t. ii. p. 214. BO, 217. R. 538. • To have shaken in his anger.' It is Osiris, and not Isis, who is of.

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Quum dedit ille locum; cophino fænoque relicto
Arcanam Judæa tremens mendicat in aurem,

Interpres legum Solymarum et magna sacerdos 545 Arboris ac summi fida internuntia cæli.

Implet et illa manum, sed párcius: ære minuto.
Qualiacumque voles Judæi somnia vendunt.
Spondet amatorem tenerum vel divitis orbi

Testamentum ingens, calidæ pulmone columbæ 550 Tractato, Armenius vel Commagēnus haruspex ;

Pectora pullorum rimatur et exta catelli,

fended. The goddess understood her 545. Nil præter nubes et coeli numen
trade too well, to be offended seriously adorant ; xiv. 97. R.
with a peccadillo of this kind; but then • The trustworthy agent by whom the
it was necessary that her husband should will of heaven is revealed. Augurs and
be represented as extremely delicate on birds are called Jovis internuncii et
the subject ; otherwise, no goose for the interpretes; Cic. Phil. xiii. 5. Div.ii.
priest. G. Macr. i. 20 sq. PR. viii. 29. R. 34. R.

542. Cf. iii. 14 sqq. PA, Domitian laid 546. The Jews appear then to have
a heavy poll-tax on this people ; and, held the same place in society, as Gipsies
that they might not evade it, they were at the present day. GR.
enjoined not to appear abroad without 547. See Ezek. xiii. “ Have ye not
the basket and hay, the badges of their seen a vain vision, and have ye not
condition. To avoid being detected and spoken a lying divination, whereas ye
insulted by the rabble when they entered say, The Lord saith it: albeit I have
the city, these poor persecuted wretches not spoken?” v. 7. Will ye pollute
laid aside their degrading accompani- me for handfuls of barley and for pieces
ments. This accounts for the epithet of bread ?" ibid. 19. &c. M. Pers. ii.
tremens, which Juvenal applies to the 57. K.
female fortune-teller ; who, if she had 548. Spondet,' solemnly engages,' is a
been discovered, would, in spite of her stronger word than promittit ; iii. 43.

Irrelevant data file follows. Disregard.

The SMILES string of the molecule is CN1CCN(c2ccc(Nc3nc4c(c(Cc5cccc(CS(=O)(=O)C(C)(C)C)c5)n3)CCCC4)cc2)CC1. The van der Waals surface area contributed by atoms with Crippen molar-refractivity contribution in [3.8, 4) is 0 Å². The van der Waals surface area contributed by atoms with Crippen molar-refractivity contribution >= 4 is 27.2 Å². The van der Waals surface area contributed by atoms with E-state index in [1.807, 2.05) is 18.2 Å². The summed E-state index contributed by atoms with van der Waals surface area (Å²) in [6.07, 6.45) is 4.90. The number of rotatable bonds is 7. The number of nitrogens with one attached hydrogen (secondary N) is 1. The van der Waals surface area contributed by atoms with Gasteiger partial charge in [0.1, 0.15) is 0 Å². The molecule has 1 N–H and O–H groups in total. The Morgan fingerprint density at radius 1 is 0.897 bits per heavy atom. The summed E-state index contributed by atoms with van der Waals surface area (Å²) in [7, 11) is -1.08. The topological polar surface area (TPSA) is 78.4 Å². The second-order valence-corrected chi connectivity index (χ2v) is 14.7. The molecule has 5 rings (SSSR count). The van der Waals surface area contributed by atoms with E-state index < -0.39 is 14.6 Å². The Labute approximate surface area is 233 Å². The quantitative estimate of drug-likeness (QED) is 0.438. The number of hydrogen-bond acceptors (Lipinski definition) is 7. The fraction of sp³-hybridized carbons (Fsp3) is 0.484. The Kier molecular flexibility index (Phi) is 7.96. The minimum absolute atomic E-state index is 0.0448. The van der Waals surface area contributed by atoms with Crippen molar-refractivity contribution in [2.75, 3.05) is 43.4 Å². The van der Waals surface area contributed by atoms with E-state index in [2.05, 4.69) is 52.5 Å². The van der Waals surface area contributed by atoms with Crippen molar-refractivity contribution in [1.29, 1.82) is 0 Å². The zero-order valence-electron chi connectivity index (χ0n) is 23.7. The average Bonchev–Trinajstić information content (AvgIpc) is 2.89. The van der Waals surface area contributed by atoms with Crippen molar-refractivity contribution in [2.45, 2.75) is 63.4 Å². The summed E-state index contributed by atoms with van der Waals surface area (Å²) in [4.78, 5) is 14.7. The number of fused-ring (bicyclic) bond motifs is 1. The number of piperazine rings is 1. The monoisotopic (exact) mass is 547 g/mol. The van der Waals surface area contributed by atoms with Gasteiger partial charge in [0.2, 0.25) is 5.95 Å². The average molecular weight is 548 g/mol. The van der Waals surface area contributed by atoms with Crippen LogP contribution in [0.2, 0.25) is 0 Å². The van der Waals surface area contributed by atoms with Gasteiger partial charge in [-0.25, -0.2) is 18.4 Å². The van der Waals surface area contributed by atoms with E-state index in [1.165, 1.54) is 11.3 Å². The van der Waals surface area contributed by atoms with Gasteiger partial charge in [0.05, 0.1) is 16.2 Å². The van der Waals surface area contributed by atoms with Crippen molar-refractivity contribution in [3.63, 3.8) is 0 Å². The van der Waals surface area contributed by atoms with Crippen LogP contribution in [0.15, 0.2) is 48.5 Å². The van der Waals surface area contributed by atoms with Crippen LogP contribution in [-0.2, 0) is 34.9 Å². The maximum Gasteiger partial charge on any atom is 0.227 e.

lofty pretensions, have been severely Cic. for Mur. 41. extr. Sen. Ep. 19.
punished for contempt of the imperial Ov. Her. xvi. 114. V. Flac. vi. 117.
regulations. G. Mart. VII. lv. SCH. (BU.) de infante Scribonius mathematicus
Suet. Dom. 12. Joseph. B. J. vii. 7. præclara spopondit ; Suet. Tib. 14. Id.

Oth. 4. R. 543. Tremens may also mean'shiver- 549. · The lungs,' the liver, and the ing,' as beggars do, to excite compassion. heart were the parts chiefly examined in v. 11. GR. a matre doctus rogare Judæus; divinations. Luc. i. 621 sqq. Cic. de Har. Mart. XII. lvii. 13.

Resp. 9. Dio 39. 58. R. 544. ^ Expounder of the laws of Jeru- • Doves' were sacrificed to Venus, and salem.' BRI. Plin. v. 14. PR.

from the preceding line this appears to By the words high-priestess of the have been a love affair. SCH. tree' is probably meant of the Egerian 550. Commagene was a part of Syria grove,' the degradation of which is so between Mount Amanus and the Eu. indignantly deplored in the third Satire. phrates. R. Like the Norwood of our metropolis, it Harusper ; ii. 121. PR. might be frequented by such of the vulgar 551. Pectoribus inhians spirantia conas were anxious to enquire their fortunes. sulit exta ; Virg. A. iv, 64.VS. The menIn that case some favourite tree might be tion of these smaller animals is to throw the place of rendezvous, and this Betty ridicule on the pretensions of such forSquires its most infallible oracle. G. Sen. tune-tellers. R. Med. 349. FA.

Catelli; see Paus. VI. ii. 2. PA.

cloth anfitrión Interdum et pueri : faciet, quod deferat ipse.

Chaldæis sed major erit fiducia: quidquid Dixerit astrologus, credent a fonte relatum 555 Hammonis; quoniam Delphis oracula cessantirilecek